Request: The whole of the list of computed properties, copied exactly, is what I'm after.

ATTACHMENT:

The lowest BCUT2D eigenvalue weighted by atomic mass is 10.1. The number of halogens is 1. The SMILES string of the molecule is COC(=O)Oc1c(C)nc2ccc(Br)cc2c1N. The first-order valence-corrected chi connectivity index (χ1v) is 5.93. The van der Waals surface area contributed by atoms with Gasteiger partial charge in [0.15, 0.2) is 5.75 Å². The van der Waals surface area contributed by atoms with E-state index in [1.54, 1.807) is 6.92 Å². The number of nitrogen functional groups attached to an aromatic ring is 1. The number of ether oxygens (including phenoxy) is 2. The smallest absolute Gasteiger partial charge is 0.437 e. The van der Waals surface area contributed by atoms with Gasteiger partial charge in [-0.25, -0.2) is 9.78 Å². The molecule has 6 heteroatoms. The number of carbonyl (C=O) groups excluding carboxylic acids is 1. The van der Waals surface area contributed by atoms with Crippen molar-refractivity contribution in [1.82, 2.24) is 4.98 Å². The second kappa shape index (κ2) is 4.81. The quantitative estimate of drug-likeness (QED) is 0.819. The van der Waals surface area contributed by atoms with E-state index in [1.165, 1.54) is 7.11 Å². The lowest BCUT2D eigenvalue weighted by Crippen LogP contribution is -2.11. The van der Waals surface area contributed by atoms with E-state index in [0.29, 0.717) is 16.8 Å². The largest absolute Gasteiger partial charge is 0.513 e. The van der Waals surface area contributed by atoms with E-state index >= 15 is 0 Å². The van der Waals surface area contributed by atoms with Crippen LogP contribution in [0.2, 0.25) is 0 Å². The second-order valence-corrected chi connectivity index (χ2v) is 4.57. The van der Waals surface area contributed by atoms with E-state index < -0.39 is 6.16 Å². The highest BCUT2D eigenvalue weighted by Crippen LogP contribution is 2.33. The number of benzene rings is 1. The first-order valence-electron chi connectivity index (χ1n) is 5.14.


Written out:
The lowest BCUT2D eigenvalue weighted by atomic mass is 10.1. The number of halogens is 1. The SMILES string of the molecule is COC(=O)Oc1c(C)nc2ccc(Br)cc2c1N. The first-order valence-corrected chi connectivity index (χ1v) is 5.93. The van der Waals surface area contributed by atoms with Gasteiger partial charge in [0.15, 0.2) is 5.75 Å². The van der Waals surface area contributed by atoms with E-state index in [1.54, 1.807) is 6.92 Å². The number of nitrogen functional groups attached to an aromatic ring is 1. The number of ether oxygens (including phenoxy) is 2. The smallest absolute Gasteiger partial charge is 0.437 e. The van der Waals surface area contributed by atoms with Gasteiger partial charge in [-0.25, -0.2) is 9.78 Å². The molecule has 6 heteroatoms. The number of carbonyl (C=O) groups excluding carboxylic acids is 1. The van der Waals surface area contributed by atoms with Crippen molar-refractivity contribution in [1.82, 2.24) is 4.98 Å². The second kappa shape index (κ2) is 4.81. The quantitative estimate of drug-likeness (QED) is 0.819. The van der Waals surface area contributed by atoms with E-state index in [1.165, 1.54) is 7.11 Å². The lowest BCUT2D eigenvalue weighted by Crippen LogP contribution is -2.11. The van der Waals surface area contributed by atoms with E-state index in [0.29, 0.717) is 16.8 Å². The largest absolute Gasteiger partial charge is 0.513 e. The van der Waals surface area contributed by atoms with E-state index >= 15 is 0 Å². The van der Waals surface area contributed by atoms with Crippen LogP contribution in [0.2, 0.25) is 0 Å². The second-order valence-corrected chi connectivity index (χ2v) is 4.57. The van der Waals surface area contributed by atoms with E-state index < -0.39 is 6.16 Å². The highest BCUT2D eigenvalue weighted by Crippen LogP contribution is 2.33. The number of benzene rings is 1. The first-order valence-electron chi connectivity index (χ1n) is 5.14.